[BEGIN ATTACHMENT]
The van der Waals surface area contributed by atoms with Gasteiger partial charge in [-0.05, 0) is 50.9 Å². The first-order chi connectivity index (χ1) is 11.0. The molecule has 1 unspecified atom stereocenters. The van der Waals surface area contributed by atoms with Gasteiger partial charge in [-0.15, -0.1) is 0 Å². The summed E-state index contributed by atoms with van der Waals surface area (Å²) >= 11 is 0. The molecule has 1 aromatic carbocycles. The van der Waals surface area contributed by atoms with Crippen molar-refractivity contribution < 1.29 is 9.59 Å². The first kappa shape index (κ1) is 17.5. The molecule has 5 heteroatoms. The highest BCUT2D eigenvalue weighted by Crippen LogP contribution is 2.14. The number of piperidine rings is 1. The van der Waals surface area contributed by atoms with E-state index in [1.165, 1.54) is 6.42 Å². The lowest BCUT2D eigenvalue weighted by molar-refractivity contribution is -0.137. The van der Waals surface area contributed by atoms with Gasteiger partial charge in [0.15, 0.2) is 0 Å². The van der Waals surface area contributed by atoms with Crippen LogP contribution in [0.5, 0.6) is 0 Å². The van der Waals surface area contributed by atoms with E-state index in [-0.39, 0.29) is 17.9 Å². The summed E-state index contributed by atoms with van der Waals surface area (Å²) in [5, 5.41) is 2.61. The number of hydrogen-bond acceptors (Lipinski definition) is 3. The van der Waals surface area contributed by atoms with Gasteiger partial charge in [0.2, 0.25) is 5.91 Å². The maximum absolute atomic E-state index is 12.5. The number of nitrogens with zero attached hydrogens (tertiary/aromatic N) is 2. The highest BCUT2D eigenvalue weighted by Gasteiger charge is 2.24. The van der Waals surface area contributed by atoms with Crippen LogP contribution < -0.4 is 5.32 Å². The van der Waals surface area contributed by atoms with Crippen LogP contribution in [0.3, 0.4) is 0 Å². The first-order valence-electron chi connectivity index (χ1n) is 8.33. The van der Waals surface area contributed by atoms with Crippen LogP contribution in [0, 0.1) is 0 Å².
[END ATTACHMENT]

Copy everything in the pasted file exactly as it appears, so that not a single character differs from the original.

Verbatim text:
The van der Waals surface area contributed by atoms with Gasteiger partial charge in [-0.05, 0) is 50.9 Å². The first-order chi connectivity index (χ1) is 11.0. The molecule has 1 unspecified atom stereocenters. The van der Waals surface area contributed by atoms with Gasteiger partial charge in [-0.15, -0.1) is 0 Å². The summed E-state index contributed by atoms with van der Waals surface area (Å²) >= 11 is 0. The molecule has 1 aromatic carbocycles. The van der Waals surface area contributed by atoms with Crippen molar-refractivity contribution < 1.29 is 9.59 Å². The first kappa shape index (κ1) is 17.5. The molecule has 5 heteroatoms. The highest BCUT2D eigenvalue weighted by Crippen LogP contribution is 2.14. The number of piperidine rings is 1. The van der Waals surface area contributed by atoms with E-state index in [1.165, 1.54) is 6.42 Å². The lowest BCUT2D eigenvalue weighted by molar-refractivity contribution is -0.137. The van der Waals surface area contributed by atoms with Gasteiger partial charge in [0.15, 0.2) is 0 Å². The van der Waals surface area contributed by atoms with Crippen LogP contribution in [0.5, 0.6) is 0 Å². The van der Waals surface area contributed by atoms with E-state index in [-0.39, 0.29) is 17.9 Å². The summed E-state index contributed by atoms with van der Waals surface area (Å²) in [5, 5.41) is 2.61. The number of hydrogen-bond acceptors (Lipinski definition) is 3. The van der Waals surface area contributed by atoms with Gasteiger partial charge in [0.2, 0.25) is 5.91 Å². The maximum absolute atomic E-state index is 12.5. The number of nitrogens with zero attached hydrogens (tertiary/aromatic N) is 2. The highest BCUT2D eigenvalue weighted by Gasteiger charge is 2.24. The van der Waals surface area contributed by atoms with Crippen LogP contribution < -0.4 is 5.32 Å². The van der Waals surface area contributed by atoms with Crippen LogP contribution in [0.3, 0.4) is 0 Å². The first-order valence-electron chi connectivity index (χ1n) is 8.33. The van der Waals surface area contributed by atoms with Crippen LogP contribution in [0, 0.1) is 0 Å².